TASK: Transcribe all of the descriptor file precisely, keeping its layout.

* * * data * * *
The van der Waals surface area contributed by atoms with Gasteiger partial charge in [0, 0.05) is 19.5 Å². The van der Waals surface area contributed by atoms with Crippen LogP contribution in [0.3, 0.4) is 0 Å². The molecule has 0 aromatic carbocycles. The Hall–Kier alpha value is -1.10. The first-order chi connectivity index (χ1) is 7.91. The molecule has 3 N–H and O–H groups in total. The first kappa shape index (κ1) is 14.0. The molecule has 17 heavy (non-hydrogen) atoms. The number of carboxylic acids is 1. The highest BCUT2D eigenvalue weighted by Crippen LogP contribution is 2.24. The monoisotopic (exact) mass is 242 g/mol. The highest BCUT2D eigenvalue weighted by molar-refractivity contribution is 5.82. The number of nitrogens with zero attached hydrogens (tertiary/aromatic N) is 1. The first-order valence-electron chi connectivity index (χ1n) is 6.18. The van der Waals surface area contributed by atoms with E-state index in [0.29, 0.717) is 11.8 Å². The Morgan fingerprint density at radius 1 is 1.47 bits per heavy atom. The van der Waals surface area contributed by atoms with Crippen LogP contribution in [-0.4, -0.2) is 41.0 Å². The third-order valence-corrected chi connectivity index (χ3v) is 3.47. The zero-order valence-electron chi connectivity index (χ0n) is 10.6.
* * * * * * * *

The van der Waals surface area contributed by atoms with Gasteiger partial charge in [0, 0.05) is 19.5 Å². The van der Waals surface area contributed by atoms with Crippen LogP contribution in [0.3, 0.4) is 0 Å². The molecule has 0 aromatic carbocycles. The Hall–Kier alpha value is -1.10. The first-order chi connectivity index (χ1) is 7.91. The molecule has 3 N–H and O–H groups in total. The first kappa shape index (κ1) is 14.0. The molecule has 17 heavy (non-hydrogen) atoms. The number of carboxylic acids is 1. The highest BCUT2D eigenvalue weighted by Crippen LogP contribution is 2.24. The monoisotopic (exact) mass is 242 g/mol. The highest BCUT2D eigenvalue weighted by molar-refractivity contribution is 5.82. The number of nitrogens with zero attached hydrogens (tertiary/aromatic N) is 1. The first-order valence-electron chi connectivity index (χ1n) is 6.18. The van der Waals surface area contributed by atoms with E-state index in [0.29, 0.717) is 11.8 Å². The Morgan fingerprint density at radius 1 is 1.47 bits per heavy atom. The van der Waals surface area contributed by atoms with Crippen LogP contribution in [-0.4, -0.2) is 41.0 Å². The third-order valence-corrected chi connectivity index (χ3v) is 3.47. The zero-order valence-electron chi connectivity index (χ0n) is 10.6.